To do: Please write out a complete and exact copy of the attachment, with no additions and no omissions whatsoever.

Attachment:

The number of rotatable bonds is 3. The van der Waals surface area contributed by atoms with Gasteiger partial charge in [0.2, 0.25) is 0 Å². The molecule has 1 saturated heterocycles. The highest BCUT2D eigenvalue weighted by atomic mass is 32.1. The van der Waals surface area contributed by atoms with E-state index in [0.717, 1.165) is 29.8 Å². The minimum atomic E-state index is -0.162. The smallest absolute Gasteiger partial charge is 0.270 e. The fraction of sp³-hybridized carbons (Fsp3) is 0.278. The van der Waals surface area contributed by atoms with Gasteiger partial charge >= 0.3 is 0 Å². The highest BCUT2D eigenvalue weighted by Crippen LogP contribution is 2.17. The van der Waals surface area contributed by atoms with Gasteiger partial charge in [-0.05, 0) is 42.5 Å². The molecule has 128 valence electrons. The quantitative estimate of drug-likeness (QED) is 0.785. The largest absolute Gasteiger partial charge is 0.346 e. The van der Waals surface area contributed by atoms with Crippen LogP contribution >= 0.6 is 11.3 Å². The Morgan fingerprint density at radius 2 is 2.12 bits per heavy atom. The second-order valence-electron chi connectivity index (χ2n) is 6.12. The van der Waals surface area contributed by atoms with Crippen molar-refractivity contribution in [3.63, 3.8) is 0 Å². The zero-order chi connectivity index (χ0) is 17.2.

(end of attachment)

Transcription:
The number of rotatable bonds is 3. The van der Waals surface area contributed by atoms with Gasteiger partial charge in [0.2, 0.25) is 0 Å². The molecule has 1 saturated heterocycles. The highest BCUT2D eigenvalue weighted by atomic mass is 32.1. The van der Waals surface area contributed by atoms with E-state index in [0.717, 1.165) is 29.8 Å². The minimum atomic E-state index is -0.162. The smallest absolute Gasteiger partial charge is 0.270 e. The fraction of sp³-hybridized carbons (Fsp3) is 0.278. The van der Waals surface area contributed by atoms with Gasteiger partial charge >= 0.3 is 0 Å². The highest BCUT2D eigenvalue weighted by Crippen LogP contribution is 2.17. The van der Waals surface area contributed by atoms with Gasteiger partial charge in [-0.05, 0) is 42.5 Å². The molecule has 128 valence electrons. The quantitative estimate of drug-likeness (QED) is 0.785. The largest absolute Gasteiger partial charge is 0.346 e. The van der Waals surface area contributed by atoms with Crippen LogP contribution >= 0.6 is 11.3 Å². The Morgan fingerprint density at radius 2 is 2.12 bits per heavy atom. The second-order valence-electron chi connectivity index (χ2n) is 6.12. The van der Waals surface area contributed by atoms with Crippen molar-refractivity contribution in [3.63, 3.8) is 0 Å². The zero-order chi connectivity index (χ0) is 17.2.